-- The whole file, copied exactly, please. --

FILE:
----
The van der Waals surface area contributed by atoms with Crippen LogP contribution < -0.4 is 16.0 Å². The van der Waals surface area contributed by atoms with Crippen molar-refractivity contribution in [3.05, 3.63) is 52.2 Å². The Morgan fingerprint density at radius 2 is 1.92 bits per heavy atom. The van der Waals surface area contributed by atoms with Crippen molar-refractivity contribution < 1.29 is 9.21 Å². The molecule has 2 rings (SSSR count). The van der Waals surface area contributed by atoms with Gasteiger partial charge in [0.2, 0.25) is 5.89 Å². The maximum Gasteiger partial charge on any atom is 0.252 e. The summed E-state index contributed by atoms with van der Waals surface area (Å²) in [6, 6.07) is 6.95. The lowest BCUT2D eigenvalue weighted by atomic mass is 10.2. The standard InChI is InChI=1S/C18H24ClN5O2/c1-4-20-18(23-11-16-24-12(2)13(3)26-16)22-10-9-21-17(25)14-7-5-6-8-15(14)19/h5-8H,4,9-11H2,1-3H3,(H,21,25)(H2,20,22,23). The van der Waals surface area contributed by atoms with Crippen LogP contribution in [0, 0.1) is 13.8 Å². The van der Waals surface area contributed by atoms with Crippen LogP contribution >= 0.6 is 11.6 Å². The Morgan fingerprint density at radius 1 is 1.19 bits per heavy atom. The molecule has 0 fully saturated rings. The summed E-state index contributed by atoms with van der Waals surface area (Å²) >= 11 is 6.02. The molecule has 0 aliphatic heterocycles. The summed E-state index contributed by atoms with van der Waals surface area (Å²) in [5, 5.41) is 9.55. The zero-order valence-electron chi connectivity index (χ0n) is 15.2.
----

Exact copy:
The van der Waals surface area contributed by atoms with Crippen LogP contribution < -0.4 is 16.0 Å². The van der Waals surface area contributed by atoms with Crippen molar-refractivity contribution in [3.05, 3.63) is 52.2 Å². The Morgan fingerprint density at radius 2 is 1.92 bits per heavy atom. The van der Waals surface area contributed by atoms with Crippen molar-refractivity contribution < 1.29 is 9.21 Å². The molecule has 2 rings (SSSR count). The van der Waals surface area contributed by atoms with Gasteiger partial charge in [0.2, 0.25) is 5.89 Å². The maximum Gasteiger partial charge on any atom is 0.252 e. The summed E-state index contributed by atoms with van der Waals surface area (Å²) in [6, 6.07) is 6.95. The lowest BCUT2D eigenvalue weighted by atomic mass is 10.2. The standard InChI is InChI=1S/C18H24ClN5O2/c1-4-20-18(23-11-16-24-12(2)13(3)26-16)22-10-9-21-17(25)14-7-5-6-8-15(14)19/h5-8H,4,9-11H2,1-3H3,(H,21,25)(H2,20,22,23). The van der Waals surface area contributed by atoms with Crippen LogP contribution in [0, 0.1) is 13.8 Å². The van der Waals surface area contributed by atoms with Crippen LogP contribution >= 0.6 is 11.6 Å². The Morgan fingerprint density at radius 1 is 1.19 bits per heavy atom. The molecule has 0 fully saturated rings. The summed E-state index contributed by atoms with van der Waals surface area (Å²) >= 11 is 6.02. The molecule has 0 aliphatic heterocycles. The summed E-state index contributed by atoms with van der Waals surface area (Å²) in [5, 5.41) is 9.55. The zero-order valence-electron chi connectivity index (χ0n) is 15.2.